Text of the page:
Traditional copy editing focuses on making sure the story is seamlessly woven, whereas marketing copy editing needs to focus on whether or not the message will grab the audience’s attention at a glance and make it stick before they move on to the next message in their inbox.
When Adjectives Aren’t Adjectives
RAPP once had a creative piece come in where the copywriter chose to use a noun as an adjective. It caused a lively debate in our Teams chat, with everyone agreeing that the word couldn’t be used in that way. We sent the creative back to the copywriter with our note to use an actual adjective in its place, even suggesting some alternatives. The copywriter stood their ground and stated that they had chosen that word for a reason.
This is one of those situations where you have to “let things go” as a copy editor, but also an example of the challenges that come from copy editing for marketing.
Understanding that the creative wanted to use the word in that way to get across the message was more important than insisting a grammatically correct word be used. It stood out and caught our attention, and that was exactly what the copywriter was going for. As the “first audience” of creative’s vision, a copy editor’s reaction to the message is often interpreting how the intended audience will react, and anything that makes us stop and take notice is certainly effective and often worthy of “letting it go.”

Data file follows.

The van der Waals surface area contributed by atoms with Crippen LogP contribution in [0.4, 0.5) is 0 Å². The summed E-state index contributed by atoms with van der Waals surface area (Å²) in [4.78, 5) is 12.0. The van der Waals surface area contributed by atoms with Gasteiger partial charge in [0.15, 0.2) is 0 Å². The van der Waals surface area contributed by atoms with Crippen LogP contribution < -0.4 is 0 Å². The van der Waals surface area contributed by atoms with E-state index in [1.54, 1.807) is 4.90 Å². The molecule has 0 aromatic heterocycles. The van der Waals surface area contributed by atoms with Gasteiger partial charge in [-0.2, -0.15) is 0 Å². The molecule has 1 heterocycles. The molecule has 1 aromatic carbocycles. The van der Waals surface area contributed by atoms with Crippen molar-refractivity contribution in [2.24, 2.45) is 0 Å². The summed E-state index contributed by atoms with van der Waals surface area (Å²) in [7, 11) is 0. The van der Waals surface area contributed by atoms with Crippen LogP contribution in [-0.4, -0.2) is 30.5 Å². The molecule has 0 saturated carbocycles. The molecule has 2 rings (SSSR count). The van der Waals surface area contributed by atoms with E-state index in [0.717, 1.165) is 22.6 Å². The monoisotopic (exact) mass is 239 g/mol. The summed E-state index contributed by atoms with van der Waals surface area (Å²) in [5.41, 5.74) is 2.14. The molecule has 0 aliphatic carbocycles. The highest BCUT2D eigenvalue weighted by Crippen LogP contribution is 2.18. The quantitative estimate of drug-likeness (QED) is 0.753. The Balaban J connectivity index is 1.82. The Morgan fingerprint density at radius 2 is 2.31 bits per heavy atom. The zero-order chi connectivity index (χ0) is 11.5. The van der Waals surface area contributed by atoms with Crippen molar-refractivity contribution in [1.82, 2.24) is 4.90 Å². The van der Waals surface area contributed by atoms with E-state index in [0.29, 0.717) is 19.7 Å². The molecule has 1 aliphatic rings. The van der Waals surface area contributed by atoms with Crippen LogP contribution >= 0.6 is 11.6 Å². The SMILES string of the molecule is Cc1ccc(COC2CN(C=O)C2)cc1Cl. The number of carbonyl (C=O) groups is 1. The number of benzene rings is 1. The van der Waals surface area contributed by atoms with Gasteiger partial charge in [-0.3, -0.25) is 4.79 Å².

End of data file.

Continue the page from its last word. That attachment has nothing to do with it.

Now, letting things go doesn’t mean ignoring the rules altogether. For that noun to work as an adjective and the focal point of that sentence, it was important for the rest of the sentence to be grammatically correct. If there were other errors in that sentence, it would have detracted from the impact of the copywriter choosing that specific word.
Paving a New Path Forward
For anyone transitioning from traditional copy editing to marketing copy editing, there are a few considerations to keep in mind:
- Does the message get across? Will a customer understand the point of the email when they open it and put together the words, tones, and images?
- Did the message disrupt your thinking?And if it did, was it in a bad way that made you not understand the message, or in a good way where it made the messaging memorable?
- Fragments are OK. In marketing, the messaging has to be quick and easily digestible. For that same reason, run-ons are less OK, but they could be fine if the context calls for a fun stream-of-consciousness play of words. The main point here is that context and intent are most important.
- Rules are meant to be broken. We’re not writing research papers to be graded by a stern grammarian. We’re connecting with audiences and telling them stories based on their needs and desires. Rules are less important in marketing than conveying the right tone and emotion to provide a personal experience to customers.
Letting things go is a balancing act between knowing what has to be correct in order to make the creative decisions shine. If things read wrong, then the messaging is lost. If things read too right, then the messaging is boring and sounds like every other message.